My sister is a nurse practitioner, so lockdown was never lockdown. She’s fearless and just kept going to work day after day, mask after mask. My brother was building a cabin in the woods – probably one of your safer environments, since there’s no one around for miles and miles. My niece worked in a doctor’s office, which offset our “she’s young, she’ll be alright” so we probably net-worried about the same. Our “adopted” brother Tony had been an Uber driver – uh-oh – but found a new passion as a contact tracer. My dad and stepmom are in their 90s, so we just hoped and prayed they didn’t have to have contact with the world. And they did alright. We all did, eventually. We weathered it together, apart.

But it’s time to get together again, dammit, and I’m like a grasshopper on a hot plate with excitement.

Fast-forward two weeks

Refreshed, rejuvenated, ready for life again. After ten days with the family, speaking our language, playing cards and talking trash, COOKING FOR THEM (!!!), visiting docs and other needed errands, I feel so much better. A lifted weight, an eased mind, a full-to-overflowing heart. I love dem, all of ’em.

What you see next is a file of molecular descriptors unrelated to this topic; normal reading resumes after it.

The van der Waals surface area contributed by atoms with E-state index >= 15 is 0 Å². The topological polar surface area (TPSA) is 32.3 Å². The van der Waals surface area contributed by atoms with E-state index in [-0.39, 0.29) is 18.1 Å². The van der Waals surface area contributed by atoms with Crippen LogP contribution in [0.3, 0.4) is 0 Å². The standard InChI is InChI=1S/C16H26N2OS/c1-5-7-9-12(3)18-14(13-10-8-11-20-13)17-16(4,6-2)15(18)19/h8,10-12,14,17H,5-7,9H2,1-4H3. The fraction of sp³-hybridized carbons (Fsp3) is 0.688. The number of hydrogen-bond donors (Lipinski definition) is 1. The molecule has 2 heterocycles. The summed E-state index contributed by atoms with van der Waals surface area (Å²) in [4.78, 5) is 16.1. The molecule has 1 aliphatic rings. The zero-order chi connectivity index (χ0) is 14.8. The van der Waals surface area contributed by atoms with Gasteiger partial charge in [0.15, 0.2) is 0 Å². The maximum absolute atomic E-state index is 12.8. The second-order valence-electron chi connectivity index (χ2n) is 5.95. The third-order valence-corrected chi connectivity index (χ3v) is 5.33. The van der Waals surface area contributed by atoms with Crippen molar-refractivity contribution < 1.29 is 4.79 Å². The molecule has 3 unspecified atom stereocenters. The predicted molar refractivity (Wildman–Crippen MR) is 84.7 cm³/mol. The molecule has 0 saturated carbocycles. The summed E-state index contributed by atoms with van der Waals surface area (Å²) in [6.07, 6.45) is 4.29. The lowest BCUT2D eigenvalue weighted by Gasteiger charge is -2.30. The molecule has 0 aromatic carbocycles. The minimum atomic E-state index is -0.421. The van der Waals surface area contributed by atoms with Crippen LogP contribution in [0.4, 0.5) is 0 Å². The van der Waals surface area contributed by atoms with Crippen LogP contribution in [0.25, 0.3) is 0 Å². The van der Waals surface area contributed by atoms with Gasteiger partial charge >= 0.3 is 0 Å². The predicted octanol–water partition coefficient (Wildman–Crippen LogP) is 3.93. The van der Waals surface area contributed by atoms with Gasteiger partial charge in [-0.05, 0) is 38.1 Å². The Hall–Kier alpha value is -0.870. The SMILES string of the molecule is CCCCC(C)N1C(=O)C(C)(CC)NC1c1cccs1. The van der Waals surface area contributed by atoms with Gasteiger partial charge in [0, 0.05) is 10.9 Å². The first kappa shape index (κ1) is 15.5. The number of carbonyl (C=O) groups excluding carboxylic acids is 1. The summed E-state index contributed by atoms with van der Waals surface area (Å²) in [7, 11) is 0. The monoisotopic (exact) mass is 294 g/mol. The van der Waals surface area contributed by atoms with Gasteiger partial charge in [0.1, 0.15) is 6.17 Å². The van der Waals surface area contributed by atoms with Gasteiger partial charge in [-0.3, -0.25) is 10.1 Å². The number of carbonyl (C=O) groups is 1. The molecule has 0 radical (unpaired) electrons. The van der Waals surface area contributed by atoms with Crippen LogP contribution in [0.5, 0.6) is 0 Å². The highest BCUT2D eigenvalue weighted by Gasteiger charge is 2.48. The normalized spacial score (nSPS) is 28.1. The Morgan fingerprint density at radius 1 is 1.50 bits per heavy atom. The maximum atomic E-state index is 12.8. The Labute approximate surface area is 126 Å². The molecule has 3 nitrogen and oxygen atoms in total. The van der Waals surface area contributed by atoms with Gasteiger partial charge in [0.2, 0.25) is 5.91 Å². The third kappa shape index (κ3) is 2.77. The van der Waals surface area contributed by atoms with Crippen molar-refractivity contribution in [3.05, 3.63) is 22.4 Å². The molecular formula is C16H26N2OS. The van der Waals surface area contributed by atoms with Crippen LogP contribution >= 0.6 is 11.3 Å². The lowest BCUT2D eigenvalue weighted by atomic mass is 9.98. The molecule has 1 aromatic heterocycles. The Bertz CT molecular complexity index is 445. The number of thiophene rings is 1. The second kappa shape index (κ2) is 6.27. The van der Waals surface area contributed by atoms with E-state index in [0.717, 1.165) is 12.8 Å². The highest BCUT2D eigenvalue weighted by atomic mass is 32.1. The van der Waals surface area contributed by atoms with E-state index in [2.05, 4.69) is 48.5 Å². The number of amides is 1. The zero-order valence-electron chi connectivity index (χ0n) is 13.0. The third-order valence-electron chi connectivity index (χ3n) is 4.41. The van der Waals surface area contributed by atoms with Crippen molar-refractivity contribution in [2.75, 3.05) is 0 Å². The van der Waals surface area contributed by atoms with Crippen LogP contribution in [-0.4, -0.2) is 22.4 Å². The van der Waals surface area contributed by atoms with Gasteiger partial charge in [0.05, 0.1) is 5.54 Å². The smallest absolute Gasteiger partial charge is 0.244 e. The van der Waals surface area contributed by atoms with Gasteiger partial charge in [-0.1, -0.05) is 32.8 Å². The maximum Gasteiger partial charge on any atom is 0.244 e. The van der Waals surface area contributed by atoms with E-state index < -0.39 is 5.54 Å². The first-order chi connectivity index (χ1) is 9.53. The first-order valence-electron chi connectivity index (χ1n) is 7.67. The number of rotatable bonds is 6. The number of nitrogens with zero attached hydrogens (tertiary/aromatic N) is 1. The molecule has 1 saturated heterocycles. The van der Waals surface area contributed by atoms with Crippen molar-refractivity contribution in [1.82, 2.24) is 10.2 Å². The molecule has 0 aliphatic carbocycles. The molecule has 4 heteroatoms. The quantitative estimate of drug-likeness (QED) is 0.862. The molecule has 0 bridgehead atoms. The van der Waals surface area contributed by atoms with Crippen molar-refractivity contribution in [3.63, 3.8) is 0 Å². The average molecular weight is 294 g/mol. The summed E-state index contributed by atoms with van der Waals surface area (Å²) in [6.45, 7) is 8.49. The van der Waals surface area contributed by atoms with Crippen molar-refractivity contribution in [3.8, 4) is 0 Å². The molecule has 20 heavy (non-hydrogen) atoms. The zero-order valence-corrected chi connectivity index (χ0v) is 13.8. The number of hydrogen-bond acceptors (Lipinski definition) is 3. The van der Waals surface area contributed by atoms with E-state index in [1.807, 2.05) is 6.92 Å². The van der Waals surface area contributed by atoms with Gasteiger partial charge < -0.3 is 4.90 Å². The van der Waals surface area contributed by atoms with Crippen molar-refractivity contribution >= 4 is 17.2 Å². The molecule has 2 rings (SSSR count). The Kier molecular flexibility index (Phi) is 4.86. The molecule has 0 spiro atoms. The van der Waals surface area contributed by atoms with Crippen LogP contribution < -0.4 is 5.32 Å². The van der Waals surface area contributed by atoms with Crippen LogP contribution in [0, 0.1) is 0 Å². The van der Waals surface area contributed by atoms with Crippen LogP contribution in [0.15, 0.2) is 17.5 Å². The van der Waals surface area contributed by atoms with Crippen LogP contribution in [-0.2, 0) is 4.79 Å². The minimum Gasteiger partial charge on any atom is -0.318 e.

First, the cards. My dad would balk if we brought large-format cards, but he had recently given up card playing because he could no longer see the cards. So I surprised the family with this deck:

Funniest of all, he does the same gestures with giganto cards that he does with regular hand-sized cards. I would give anything for a video of him hand-shuffling in his lap – a trick he uses to intimidate other players in the many tournaments he once played.

After these, the 5″X7″ deck we offered seemed almost normal to Dad. And – best of all – he can see them.

We also bought Braille cards – Dad’s eyesight isn’t going to get any easier. And we’re all going to learn so it’s a family thing. They’re really weird: the whole process just feels impossible. Until it doesn’t. I pulled the four eights (one from each suit) from the deck, figured out what 8 is, then what each suit is. Pretty soon I could identify the suits (if not always the number of the card.) I think we’ll get there.

Just walkin around

We did a lot of walking around the neighborhood with Dad. Given his low vision he couldn’t do this on his own – but after this trip he is much stronger and with more cardio power. Also, the hats. The dude has style!

Cookin with gas

My sister, niece and I cooked for the family for the first time. If you read these blogs with any regularity, you know I spent the bulk of the lockdown cooking (and eating…) Also, my stepmom really didn’t want us to mess up her kitchen, or put stuff away where she couldn’t find it. (I get that.) Nevertheless, this time she relented – she still gets a kick out of cooking but not for a big group. So we got to debut some cooking for the whole fam – and I’d say “whooping success”.

What IS this???

And in another startling American Mid-West development, a robot was taking inventory at the grocery store: